vice

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Vice Presidential debate between Harris and Pence taught us little

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Ruben Navarrette Jr., Opinion columnist
Published 3:15 a.m. ET Oct. 9, 2020

I saw two people who were oblivious to how annoying it is for voters to see politicians who — while perhaps well-versed in social studies — still managed to come up short on social skills.

The elephant in the room in Wednesday night’s vice presidential debate wasn’t an elephant at all. It was a zebra.

When Sen. Kamala Harris and Vice President Mike Pence took the stage, the contrast was as clear as black and white.

In fact, even before Harris and Pence arrived at Kingsbury Hall on the University of Utah campus in Salt Lake City, some commentators were euphemistically alluding to the fact that the candidates came from different backgrounds.

It’s a safe bet they weren’t talking about how the 61-year-old Pence is a product of Columbus, Indiana and 55-year-old Harris was — as she was sure to emphasize at one point — born in Oakland, California. 

Riots, looting and systemic racism

After a tense summer of racial unrest in dozens of U.S. cities, and Americans more divided on the issue of race than we have been since the 1960’s, there they were on stage — albeit socially-distancing from one another: a Black woman and a White man. 

This kind of matchup doesn’t happen every day. In fact, it has never happened before in all of U.S. history. Oh, there have been two other women nominated for vice president by a major political party — Geraldine Ferraro in 1984 and Sarah Palin in 2008. But they were both White.

Watching the start of the debate, I anticipated that fireworks were on the way — and, more than likely, over the issue of race.

Yet, for the first 30 minutes of the debate, race did not come

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University of Utah proceeding as planned for vice presidential debate Wednesday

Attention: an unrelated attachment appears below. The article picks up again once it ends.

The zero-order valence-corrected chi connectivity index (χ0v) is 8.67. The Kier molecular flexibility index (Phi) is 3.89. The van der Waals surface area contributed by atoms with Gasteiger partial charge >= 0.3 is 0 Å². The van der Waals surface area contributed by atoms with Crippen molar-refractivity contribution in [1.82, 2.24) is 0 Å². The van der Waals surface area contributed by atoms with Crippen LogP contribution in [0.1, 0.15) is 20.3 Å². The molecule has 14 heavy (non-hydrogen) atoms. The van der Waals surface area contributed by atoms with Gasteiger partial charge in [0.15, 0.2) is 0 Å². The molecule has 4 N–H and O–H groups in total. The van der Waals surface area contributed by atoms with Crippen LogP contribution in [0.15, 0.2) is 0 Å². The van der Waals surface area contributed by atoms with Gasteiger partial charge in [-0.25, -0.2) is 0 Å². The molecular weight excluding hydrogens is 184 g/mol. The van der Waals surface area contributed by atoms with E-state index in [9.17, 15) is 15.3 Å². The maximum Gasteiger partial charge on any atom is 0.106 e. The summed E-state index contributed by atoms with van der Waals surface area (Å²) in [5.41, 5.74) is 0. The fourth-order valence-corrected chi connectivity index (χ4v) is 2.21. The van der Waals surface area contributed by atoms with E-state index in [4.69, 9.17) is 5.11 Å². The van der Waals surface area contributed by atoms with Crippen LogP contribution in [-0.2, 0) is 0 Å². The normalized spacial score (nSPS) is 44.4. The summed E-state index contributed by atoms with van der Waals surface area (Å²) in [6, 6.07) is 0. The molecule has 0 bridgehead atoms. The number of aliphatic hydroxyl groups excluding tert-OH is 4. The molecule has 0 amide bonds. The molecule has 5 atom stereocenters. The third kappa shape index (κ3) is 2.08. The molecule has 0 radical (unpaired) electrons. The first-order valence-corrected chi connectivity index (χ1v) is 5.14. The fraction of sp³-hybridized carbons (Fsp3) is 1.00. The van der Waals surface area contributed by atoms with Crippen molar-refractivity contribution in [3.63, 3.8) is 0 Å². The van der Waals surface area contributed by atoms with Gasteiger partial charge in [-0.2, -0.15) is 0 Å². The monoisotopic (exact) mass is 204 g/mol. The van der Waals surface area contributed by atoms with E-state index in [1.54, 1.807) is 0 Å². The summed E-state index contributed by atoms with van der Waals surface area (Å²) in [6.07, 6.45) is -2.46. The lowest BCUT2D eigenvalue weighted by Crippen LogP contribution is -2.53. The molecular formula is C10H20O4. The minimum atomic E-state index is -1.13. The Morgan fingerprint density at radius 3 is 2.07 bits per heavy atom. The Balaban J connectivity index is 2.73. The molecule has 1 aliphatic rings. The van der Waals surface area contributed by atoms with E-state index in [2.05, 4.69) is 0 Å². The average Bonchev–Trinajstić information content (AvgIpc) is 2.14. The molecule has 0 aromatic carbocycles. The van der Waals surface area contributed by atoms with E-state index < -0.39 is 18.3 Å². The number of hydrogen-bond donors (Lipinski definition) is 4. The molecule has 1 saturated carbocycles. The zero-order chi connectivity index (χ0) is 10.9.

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The vice presidential debate Wednesday is still proceeding as planned for now after President Trump’s positive coronavirus diagnosis, according to the University of Utah.

The university is hosting the event in Salt Lake City on Oct. 7.

A university spokesman said Friday that anybody who requests access to the security perimeter and those in the debate hall must test negative for the coronavirus and wear a mask at all times.

Vice President Mike Pence and Democratic vice presidential nominee Kamala D. Harris both tested negative for the virus Friday.

There will be exceptions for the mask mandate during the debate for Mr. Pence, Ms. Harris, and moderator Susan Page.

According to reporters who were at Tuesday’s debate between Mr. Trump and Joseph R. Biden, many people on the president’s side of the room, including his four adult children, eschewed the Cleveland Clinic’s requirement that attendees wear masks once they were in their seats.

First lady Melania Trump, who also tested positive for the virus, was spotted wearing a mask as she walked to her seat but eventually took it off, according to Bloomberg’s Tyler Pager.

Mr. Trump himself lampooned Mr. Biden during the debate for his mask-wearing habits.

“Our policy is that everyone must wear a mask,” said Shawn Wood, the University of Utah spokesman, when asked about possible enforcement mechanisms for attendees at the vice presidential debate.

The Cleveland Clinic, the health advisor for the Commission on Presidential Debates, said in a statement Friday that everyone inside the debate hall on Tuesday had tested negative for COVID-19 prior to entry and that they believe there was a low risk of exposure for the guests.

“Individuals entering the debate hall were masked and in some cases removed their masks once seated,” the medical center also said. “A Cleveland Clinic physician